Would extending the social network ‘chat’ experience beyond human interlocutors to our programmed connected objects help to root the Internet of Things more deeply in our everyday lives?
The social dimension has been largely absent from our early forays into the Internet of Things. Although some everyday objects have already entered the Internet era, the social aspect has yet to be integrated and the IoT as it exists today is more about programming, monitoring and automation than real interaction. A typical example is the connected thermostats made by Nest, which provide us with a means of optimising temperature regulation without the need for any human intervention.
The trend to-date has been just about simplifying our everyday lives by automating decisions and actions via connected objects. Now however Bruno Cabral, Cibele Vasconcelos and Cássio Prazeres – three computer scientists from the Federal University of Bahia in Brazil – have suggested that people might soon be extending the ‘virtual’, online interaction that has nowadays become the standard way of communicating with friends and acquaintances to the world of connected objects. The objects might also use the same interface to ‘chat’ with each other. They have dubbed this the ‘social web of things’. To see how it might work they created a ‘social network’ along the lines of those in everyday use, but integrating household equipment and gadgets into the system.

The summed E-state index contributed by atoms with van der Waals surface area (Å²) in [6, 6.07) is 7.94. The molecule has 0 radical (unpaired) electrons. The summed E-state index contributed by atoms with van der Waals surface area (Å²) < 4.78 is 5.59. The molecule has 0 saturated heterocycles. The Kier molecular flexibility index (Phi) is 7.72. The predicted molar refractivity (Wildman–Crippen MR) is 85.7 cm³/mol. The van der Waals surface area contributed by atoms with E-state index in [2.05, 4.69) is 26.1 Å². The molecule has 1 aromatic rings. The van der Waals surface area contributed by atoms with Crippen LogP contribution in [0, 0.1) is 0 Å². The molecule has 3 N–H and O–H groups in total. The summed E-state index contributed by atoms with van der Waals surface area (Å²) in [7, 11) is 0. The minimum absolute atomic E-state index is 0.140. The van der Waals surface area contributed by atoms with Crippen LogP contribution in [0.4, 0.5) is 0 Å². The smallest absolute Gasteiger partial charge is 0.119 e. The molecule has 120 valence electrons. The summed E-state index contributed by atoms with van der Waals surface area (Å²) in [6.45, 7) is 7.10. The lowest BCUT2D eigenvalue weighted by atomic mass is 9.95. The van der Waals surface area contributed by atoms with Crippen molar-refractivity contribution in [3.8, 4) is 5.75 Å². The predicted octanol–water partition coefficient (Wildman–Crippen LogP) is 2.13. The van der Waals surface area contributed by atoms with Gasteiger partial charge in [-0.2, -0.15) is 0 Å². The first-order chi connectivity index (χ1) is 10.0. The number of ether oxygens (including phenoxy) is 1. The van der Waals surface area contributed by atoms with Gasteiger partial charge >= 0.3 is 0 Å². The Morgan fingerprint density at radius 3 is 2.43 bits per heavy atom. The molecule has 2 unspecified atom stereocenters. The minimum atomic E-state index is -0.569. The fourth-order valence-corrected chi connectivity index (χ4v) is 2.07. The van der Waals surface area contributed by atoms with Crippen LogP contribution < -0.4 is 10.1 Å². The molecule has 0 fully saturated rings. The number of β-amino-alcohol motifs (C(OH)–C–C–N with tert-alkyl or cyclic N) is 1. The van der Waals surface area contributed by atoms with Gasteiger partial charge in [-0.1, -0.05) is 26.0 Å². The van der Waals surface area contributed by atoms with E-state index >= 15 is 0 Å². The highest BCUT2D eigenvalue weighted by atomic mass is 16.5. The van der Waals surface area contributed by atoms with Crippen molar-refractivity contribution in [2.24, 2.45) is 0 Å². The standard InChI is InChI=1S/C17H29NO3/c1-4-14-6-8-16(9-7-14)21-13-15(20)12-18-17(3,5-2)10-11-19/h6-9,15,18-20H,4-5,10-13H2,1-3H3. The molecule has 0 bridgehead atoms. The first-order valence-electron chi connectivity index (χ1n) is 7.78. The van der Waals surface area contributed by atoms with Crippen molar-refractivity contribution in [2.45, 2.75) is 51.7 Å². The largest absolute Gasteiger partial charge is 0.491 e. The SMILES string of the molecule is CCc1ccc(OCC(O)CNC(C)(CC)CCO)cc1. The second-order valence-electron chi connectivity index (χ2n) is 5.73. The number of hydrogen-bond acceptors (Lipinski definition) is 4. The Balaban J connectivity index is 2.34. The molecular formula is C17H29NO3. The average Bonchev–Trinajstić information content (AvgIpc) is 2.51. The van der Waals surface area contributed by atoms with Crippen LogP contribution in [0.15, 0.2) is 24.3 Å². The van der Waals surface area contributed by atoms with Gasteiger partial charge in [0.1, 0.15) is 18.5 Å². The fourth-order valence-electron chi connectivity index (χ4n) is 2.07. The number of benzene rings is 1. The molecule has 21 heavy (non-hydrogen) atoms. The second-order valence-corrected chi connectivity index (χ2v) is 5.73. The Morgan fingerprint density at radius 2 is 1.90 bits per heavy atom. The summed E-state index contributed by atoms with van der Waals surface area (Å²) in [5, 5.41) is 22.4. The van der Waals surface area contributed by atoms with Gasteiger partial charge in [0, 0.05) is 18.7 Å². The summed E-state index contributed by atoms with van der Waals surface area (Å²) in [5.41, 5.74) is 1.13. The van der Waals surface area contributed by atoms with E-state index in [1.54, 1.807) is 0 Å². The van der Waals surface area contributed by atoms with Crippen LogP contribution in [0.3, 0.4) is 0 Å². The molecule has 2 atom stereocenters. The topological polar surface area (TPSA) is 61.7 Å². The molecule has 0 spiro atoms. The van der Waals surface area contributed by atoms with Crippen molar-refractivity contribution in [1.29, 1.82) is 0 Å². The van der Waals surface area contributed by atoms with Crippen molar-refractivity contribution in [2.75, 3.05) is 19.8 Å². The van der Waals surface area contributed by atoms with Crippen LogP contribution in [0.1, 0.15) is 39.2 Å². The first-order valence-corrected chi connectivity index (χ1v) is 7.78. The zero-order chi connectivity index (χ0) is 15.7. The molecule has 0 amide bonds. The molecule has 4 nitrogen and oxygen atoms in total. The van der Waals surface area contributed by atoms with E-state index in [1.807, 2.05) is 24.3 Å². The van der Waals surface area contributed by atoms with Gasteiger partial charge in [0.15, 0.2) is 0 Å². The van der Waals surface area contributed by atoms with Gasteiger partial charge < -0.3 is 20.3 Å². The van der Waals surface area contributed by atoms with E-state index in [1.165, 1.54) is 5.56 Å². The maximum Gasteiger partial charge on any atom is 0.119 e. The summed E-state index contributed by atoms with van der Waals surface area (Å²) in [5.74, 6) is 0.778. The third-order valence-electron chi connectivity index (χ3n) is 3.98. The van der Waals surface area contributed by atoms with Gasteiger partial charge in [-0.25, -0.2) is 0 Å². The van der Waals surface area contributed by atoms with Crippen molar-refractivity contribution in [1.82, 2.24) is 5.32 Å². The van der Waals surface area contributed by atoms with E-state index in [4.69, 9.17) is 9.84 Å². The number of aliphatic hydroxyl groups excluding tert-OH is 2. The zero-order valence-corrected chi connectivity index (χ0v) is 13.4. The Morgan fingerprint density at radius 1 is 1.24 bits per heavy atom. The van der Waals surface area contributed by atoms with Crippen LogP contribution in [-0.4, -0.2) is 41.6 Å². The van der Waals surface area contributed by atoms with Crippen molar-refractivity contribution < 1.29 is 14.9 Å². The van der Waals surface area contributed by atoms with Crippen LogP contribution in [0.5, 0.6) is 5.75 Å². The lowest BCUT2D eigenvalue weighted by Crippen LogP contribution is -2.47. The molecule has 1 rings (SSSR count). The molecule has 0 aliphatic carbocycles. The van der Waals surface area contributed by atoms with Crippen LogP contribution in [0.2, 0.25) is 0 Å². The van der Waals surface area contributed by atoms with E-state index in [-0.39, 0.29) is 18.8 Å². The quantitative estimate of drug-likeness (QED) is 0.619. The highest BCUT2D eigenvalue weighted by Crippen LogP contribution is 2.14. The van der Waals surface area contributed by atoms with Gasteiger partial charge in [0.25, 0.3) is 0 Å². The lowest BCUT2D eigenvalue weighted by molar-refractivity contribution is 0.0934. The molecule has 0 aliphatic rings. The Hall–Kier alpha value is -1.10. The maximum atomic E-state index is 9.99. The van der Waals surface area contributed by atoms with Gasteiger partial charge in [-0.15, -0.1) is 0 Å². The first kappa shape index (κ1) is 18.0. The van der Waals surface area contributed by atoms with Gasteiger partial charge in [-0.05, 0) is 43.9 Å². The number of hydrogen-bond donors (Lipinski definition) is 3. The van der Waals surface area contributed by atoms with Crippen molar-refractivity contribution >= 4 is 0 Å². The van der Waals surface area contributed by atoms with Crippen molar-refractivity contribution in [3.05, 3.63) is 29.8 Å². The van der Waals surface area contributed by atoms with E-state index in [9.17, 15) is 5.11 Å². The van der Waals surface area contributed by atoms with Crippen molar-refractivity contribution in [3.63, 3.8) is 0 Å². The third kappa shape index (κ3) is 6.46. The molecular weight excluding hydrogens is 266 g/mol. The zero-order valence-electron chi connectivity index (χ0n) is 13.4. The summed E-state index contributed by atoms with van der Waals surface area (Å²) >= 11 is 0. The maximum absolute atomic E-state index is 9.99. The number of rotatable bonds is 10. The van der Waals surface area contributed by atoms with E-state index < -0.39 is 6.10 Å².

The Bahia research team installed sensors on all the electronic equipment at a house – i.e. wall thermostat, micro-wave oven, lighting, music system, etc – and programmed each gadget. They then grouped the appliances into sets according to the room in which they were located and assigned a URL address to each set. Email addresses were then assigned to each of the rooms, creating a sort of ‘personal account’ per room. For the purposes of the experiment they subsequently set up a new ‘social network’, on which all their connected objects were registered. Once they were connected to the network, the experimental users were able to use the interface to SMS basic questions such as “What is the average temperature around the house?” to the various rooms and appliances.
However, as the purpose of the University of Bahia experiment was not to incorporate artificial intelligence into each appliance, they basically had to programme in advance all the potential questions that users might wish to put to the connected objects. Underlying each question asked via the gadgets’ social network was a specific programme which gave a particular machine a set of orders to follow.
The Bahia experiment was conducted along fairly narrow lines but the ‘social web of things’ approach nevertheless represents a radical new departure from the standard IoT model in use today. Aside from the fact that the appliances could actually ‘talk’ to each other and if necessary run the house without any human input, the researchers concluded that being able to interact with objects in this rather natural manner through the social interface tends to ‘anthropomorphise’ – or humanise – the gadgets in the eyes of the users. So the question is, is this a way to improve the performance of the Internet of Things or a means of taking the social web to another psychological level?